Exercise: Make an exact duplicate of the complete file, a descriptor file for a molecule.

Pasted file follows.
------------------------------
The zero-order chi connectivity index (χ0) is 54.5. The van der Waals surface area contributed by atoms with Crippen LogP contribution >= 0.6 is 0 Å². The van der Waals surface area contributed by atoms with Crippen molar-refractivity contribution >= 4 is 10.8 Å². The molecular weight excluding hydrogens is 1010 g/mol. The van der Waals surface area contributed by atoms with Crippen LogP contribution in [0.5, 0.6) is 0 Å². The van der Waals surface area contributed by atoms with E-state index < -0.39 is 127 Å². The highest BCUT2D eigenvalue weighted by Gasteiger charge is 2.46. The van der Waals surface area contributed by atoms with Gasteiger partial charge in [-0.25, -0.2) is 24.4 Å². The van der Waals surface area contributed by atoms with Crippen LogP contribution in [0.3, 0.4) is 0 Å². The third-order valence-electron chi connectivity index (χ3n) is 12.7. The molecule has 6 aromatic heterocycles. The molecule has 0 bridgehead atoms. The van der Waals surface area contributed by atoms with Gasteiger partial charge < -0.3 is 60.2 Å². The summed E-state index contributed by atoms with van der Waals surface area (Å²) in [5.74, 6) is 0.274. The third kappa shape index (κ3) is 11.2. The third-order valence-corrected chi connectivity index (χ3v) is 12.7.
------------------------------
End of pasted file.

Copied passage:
The zero-order chi connectivity index (χ0) is 54.5. The van der Waals surface area contributed by atoms with Crippen LogP contribution >= 0.6 is 0 Å². The van der Waals surface area contributed by atoms with Crippen molar-refractivity contribution >= 4 is 10.8 Å². The molecular weight excluding hydrogens is 1010 g/mol. The van der Waals surface area contributed by atoms with Crippen LogP contribution in [0.5, 0.6) is 0 Å². The van der Waals surface area contributed by atoms with E-state index < -0.39 is 127 Å². The highest BCUT2D eigenvalue weighted by Gasteiger charge is 2.46. The van der Waals surface area contributed by atoms with Gasteiger partial charge in [-0.25, -0.2) is 24.4 Å². The van der Waals surface area contributed by atoms with Crippen LogP contribution in [0.3, 0.4) is 0 Å². The third-order valence-electron chi connectivity index (χ3n) is 12.7. The molecule has 6 aromatic heterocycles. The molecule has 0 bridgehead atoms. The van der Waals surface area contributed by atoms with Gasteiger partial charge < -0.3 is 60.2 Å². The summed E-state index contributed by atoms with van der Waals surface area (Å²) in [5.74, 6) is 0.274. The third kappa shape index (κ3) is 11.2. The third-order valence-corrected chi connectivity index (χ3v) is 12.7.